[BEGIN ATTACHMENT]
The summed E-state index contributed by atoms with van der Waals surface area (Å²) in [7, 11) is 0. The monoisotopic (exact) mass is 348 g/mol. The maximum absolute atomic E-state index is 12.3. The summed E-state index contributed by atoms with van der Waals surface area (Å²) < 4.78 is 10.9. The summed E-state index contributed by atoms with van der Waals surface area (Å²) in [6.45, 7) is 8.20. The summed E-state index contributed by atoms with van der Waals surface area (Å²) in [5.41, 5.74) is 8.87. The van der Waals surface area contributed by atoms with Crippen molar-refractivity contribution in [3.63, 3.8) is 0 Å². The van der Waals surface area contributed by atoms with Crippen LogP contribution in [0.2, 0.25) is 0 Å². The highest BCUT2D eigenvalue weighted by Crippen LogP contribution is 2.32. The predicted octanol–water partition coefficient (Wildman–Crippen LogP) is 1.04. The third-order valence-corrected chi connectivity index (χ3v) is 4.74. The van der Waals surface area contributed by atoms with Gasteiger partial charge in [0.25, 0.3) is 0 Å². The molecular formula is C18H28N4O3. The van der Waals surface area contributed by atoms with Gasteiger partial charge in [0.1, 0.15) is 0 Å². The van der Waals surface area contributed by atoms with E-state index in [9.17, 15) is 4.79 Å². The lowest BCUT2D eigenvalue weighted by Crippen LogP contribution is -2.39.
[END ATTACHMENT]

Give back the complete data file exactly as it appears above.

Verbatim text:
The summed E-state index contributed by atoms with van der Waals surface area (Å²) in [7, 11) is 0. The monoisotopic (exact) mass is 348 g/mol. The maximum absolute atomic E-state index is 12.3. The summed E-state index contributed by atoms with van der Waals surface area (Å²) < 4.78 is 10.9. The summed E-state index contributed by atoms with van der Waals surface area (Å²) in [6.45, 7) is 8.20. The summed E-state index contributed by atoms with van der Waals surface area (Å²) in [5.41, 5.74) is 8.87. The van der Waals surface area contributed by atoms with Crippen molar-refractivity contribution in [3.63, 3.8) is 0 Å². The van der Waals surface area contributed by atoms with Crippen LogP contribution in [0.2, 0.25) is 0 Å². The highest BCUT2D eigenvalue weighted by Crippen LogP contribution is 2.32. The predicted octanol–water partition coefficient (Wildman–Crippen LogP) is 1.04. The third-order valence-corrected chi connectivity index (χ3v) is 4.74. The van der Waals surface area contributed by atoms with Gasteiger partial charge in [0.25, 0.3) is 0 Å². The molecular formula is C18H28N4O3. The van der Waals surface area contributed by atoms with Gasteiger partial charge in [0.1, 0.15) is 0 Å². The van der Waals surface area contributed by atoms with E-state index in [9.17, 15) is 4.79 Å². The lowest BCUT2D eigenvalue weighted by Crippen LogP contribution is -2.39.